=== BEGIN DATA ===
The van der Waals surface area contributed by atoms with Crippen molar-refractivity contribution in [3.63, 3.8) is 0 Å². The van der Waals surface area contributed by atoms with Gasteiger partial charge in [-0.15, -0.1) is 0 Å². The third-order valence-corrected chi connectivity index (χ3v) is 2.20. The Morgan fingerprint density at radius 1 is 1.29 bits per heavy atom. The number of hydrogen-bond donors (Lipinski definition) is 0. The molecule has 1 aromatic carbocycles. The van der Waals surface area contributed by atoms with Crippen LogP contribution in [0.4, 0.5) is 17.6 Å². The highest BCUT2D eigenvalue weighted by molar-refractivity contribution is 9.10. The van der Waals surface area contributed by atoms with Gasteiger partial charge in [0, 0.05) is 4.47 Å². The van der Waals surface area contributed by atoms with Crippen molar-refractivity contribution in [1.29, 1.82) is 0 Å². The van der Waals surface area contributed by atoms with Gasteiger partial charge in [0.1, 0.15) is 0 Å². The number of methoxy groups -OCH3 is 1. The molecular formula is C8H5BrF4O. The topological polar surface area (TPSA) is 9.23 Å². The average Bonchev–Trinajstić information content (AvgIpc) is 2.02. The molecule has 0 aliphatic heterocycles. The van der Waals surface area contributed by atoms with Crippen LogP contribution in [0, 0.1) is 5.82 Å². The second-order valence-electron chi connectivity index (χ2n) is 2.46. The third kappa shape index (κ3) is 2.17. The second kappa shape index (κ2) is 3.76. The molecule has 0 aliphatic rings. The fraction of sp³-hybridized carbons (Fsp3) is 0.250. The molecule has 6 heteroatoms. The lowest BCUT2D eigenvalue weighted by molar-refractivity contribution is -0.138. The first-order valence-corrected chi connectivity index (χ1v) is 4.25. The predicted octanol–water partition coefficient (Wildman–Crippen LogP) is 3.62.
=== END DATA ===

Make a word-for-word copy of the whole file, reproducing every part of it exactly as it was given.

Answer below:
The van der Waals surface area contributed by atoms with Crippen molar-refractivity contribution in [3.63, 3.8) is 0 Å². The van der Waals surface area contributed by atoms with Gasteiger partial charge in [-0.15, -0.1) is 0 Å². The third-order valence-corrected chi connectivity index (χ3v) is 2.20. The Morgan fingerprint density at radius 1 is 1.29 bits per heavy atom. The number of hydrogen-bond donors (Lipinski definition) is 0. The molecule has 1 aromatic carbocycles. The van der Waals surface area contributed by atoms with Crippen LogP contribution in [0.4, 0.5) is 17.6 Å². The highest BCUT2D eigenvalue weighted by molar-refractivity contribution is 9.10. The van der Waals surface area contributed by atoms with Gasteiger partial charge in [0, 0.05) is 4.47 Å². The van der Waals surface area contributed by atoms with Crippen molar-refractivity contribution in [1.29, 1.82) is 0 Å². The van der Waals surface area contributed by atoms with Gasteiger partial charge in [0.1, 0.15) is 0 Å². The number of methoxy groups -OCH3 is 1. The molecular formula is C8H5BrF4O. The topological polar surface area (TPSA) is 9.23 Å². The average Bonchev–Trinajstić information content (AvgIpc) is 2.02. The molecule has 0 aliphatic heterocycles. The van der Waals surface area contributed by atoms with Crippen LogP contribution in [0, 0.1) is 5.82 Å². The second-order valence-electron chi connectivity index (χ2n) is 2.46. The third kappa shape index (κ3) is 2.17. The second kappa shape index (κ2) is 3.76. The molecule has 0 aliphatic rings. The fraction of sp³-hybridized carbons (Fsp3) is 0.250. The molecule has 6 heteroatoms. The lowest BCUT2D eigenvalue weighted by molar-refractivity contribution is -0.138. The first-order valence-corrected chi connectivity index (χ1v) is 4.25. The predicted octanol–water partition coefficient (Wildman–Crippen LogP) is 3.62.